At Home He's a Tourist

He fills his head with culture/ He gives himself an ulcer.

Saturday, January 10, 2004

Listen to Tolkien reading from Lord of the Rings. [Courtesy]

Friday, January 09, 2004

New section of links, "Christian Satire," just above the archives.

Thursday, January 08, 2004


One of my new year's resolutions is to buy fewer CDs, but when a music store in Huntsville AL went out of business over Christmas vacation I couldn't resist taking advantage of their clearance sale. The Cornershop album isn't great, but the first two tracks are worth the $2 I paid for it. It was nice to find the remastered CD version of Genesis' Selling England By the Pound, an album I've listened to on vinyl countless times over the past twenty-odd years. Chuck Berry's Great Twenty-Eight is a bargain at full-price, and at $4 a real steal. It's a sad commentary on the state of oldies radio programming that I've only heard a handful of these tracks before. Berry kicks Elvis' fat white ass any day of the week with high-octane rhythms, a hornet's nest of buzzing, stinging electric guitar riffs, and joyfully inventive wordplay. And I couldn't believe my ears to hear the final cut, "I Wanna Be Your Driver"; Dylan's "Obviously 5 Believers" is a blatant rip-off!

Wednesday, January 07, 2004

At the Movies

Barbarian Invasions--Rémy, an aging Québecois leftist, wit, and bon vivant, is forced by terminal cancer to reevaluate his life and, in particular, to close the rift between himself and his jet-set capitalist son. Aside from his sexual libertinism, which he recounts numerous times with glee, Rémy rather seems to regret much of his radical past. "What -ism did we not embrace?" he asks his university chums with a sigh, and winces at the memory of naively professing an admiration for Mao to a Chinese student who undoubtedly suffered under the Cultural Revolution. More than once characters admit to some nostalgia for the entrenched Roman Catholicism of 1950s Québec. The sharp satire of Canadian socialized medicine in the first half of the film reinforces the message that the heritage of the 1960s revolution has been decidedly mixed. The dialogue is often very funny, if sometimes a little too perfectly scripted. Now I want to see the movie to which Barbarian Invasions was a sequel, Decline of the American Empire.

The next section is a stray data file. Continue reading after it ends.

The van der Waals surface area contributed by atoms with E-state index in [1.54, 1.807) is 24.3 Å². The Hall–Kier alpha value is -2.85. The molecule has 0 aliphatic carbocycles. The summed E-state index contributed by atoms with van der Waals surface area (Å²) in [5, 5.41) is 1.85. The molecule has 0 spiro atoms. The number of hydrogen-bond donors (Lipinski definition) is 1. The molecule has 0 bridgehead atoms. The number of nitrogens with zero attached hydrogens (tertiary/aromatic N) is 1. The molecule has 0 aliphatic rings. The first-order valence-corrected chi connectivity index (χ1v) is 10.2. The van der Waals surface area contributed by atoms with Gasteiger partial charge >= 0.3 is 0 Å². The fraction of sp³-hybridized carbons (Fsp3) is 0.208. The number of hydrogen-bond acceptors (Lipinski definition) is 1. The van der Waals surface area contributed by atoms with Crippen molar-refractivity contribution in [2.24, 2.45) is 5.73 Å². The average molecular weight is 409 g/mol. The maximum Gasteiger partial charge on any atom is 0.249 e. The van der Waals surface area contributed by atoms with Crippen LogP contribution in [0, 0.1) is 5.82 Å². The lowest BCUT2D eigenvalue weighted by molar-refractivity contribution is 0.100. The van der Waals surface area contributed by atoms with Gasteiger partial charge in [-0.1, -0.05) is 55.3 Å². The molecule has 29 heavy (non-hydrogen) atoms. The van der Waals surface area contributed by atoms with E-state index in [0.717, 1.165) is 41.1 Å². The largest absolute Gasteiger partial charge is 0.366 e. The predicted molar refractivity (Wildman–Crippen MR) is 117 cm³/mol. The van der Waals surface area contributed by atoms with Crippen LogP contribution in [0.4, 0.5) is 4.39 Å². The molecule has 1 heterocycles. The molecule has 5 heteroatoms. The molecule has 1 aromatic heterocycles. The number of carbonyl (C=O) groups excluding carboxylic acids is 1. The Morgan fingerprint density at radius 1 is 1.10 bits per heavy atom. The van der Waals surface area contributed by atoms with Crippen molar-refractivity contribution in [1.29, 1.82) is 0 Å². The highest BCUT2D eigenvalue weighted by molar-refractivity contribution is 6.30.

I saw this at the Inwood Theater in north Dallas with Felix and Pablo. It was a great evening; we had gone book shopping at an large Half Price Books downtown earlier, and after the film enjoyed a nice meal on the patio of a Turkish restaurant around the corner from the theater, splurging on Turkish merlot and appetizers before, and baklava with Turkish coffee after, the main course. Ah, big city civilization--almost makes me think it'd be worth it to work in some hellhole of a downtown public library.